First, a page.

Well, AWS is a good example. With their acquisition of Elemental, they put a lot of features as table stakes inside the cloud platform. So why would companies compete and innovate on those table stakes when they could innovate on new technology? AWS has laid the groundwork, and all the companies in the ecosystem can innovate on top of that, instead of trying to reinvent the wheel.
Q: Not having to reinvent the wheel is a huge theme for the cloud. You mentioned Elemental—are there any cloud technologies, other than yours, that you’ve read about or heard about that you find particularly interesting?
Yes, there are many cool companies out there. Especially if you look at the production space, there are lots of companies trying to innovate there now where you can view and edit and publish everything in the cloud. For example, companies like Blackbird and Grabyo are really trying to revolutionize the production space and that part of the business.
Another part of the business that’s really interesting is AI, which is a big trend at the moment. The cloud is not the only enabler for AI, but it makes things simpler and cheaper. One example is another Swedish company, Signality; they’re doing some cool things with AI and sports analytics, which allows them to track things in real-time.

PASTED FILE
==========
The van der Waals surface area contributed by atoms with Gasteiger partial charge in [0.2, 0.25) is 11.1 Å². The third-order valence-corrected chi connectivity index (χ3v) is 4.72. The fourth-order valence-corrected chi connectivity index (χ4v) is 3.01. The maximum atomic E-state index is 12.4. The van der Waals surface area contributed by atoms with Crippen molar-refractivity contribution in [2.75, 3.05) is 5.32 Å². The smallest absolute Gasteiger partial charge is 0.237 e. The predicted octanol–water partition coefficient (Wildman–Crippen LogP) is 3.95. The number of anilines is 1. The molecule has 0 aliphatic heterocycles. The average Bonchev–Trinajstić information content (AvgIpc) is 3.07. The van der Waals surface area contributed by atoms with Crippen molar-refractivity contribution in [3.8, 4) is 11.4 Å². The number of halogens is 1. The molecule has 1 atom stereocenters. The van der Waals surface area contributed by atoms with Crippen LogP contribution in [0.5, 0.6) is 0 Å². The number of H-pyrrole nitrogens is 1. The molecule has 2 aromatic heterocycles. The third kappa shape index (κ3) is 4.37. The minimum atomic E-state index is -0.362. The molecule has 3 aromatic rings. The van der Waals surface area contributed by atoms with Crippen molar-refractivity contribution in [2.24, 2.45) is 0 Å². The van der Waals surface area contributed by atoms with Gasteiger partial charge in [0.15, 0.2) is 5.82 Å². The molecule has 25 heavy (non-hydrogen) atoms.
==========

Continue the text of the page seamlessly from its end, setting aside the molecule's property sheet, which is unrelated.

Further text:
Q: That’s one thing I wanted to ask you about—why do you think there are so many Swedish companies innovating in the cloud and video?
Well, for one thing, Ericsson has always been a huge company here, so there’s a good base of engineers. Also, in terms of technology, IPTV happened very early in Sweden, so we had loads of companies working on IPTV solutions, both from a software perspective and also a hardware perspective. We had Kreatel, and they were bought by Motorola from the set-top box perspective. We had Amino, and they acquired another Swedish set-top box manufacturer. We also have middleware companies, and so forth, so there have been quite a few companies that originated in Sweden.
Q: It’s interesting to see the downstream impacts of that decades later. So a final question—and because it’s so topical, we can’t avoid talking about the coronavirus. What do you think the impact is going to be on the entertainment industry and the cloud industry over the next 12 months?
Obviously, these are difficult times, and what we see in the marketplace is that it’s affecting companies differently depending on what type of player you are. Corona means that people are mostly staying home, which is good for SVOD services, so they’re flowering at the moment. The situation has been less good for sports, of course, because there are no sporting events right now. And one part of the market that we might forget is that many video services are driven by an ad economy. Since the coronavirus will affect the economy, it will also affect companies that use advertising to monetize their service. So the players in the best position are the SVOD providers, sports are obviously struggling a bit, and we’ll see about advertising and how long it will take for the economy to pick up.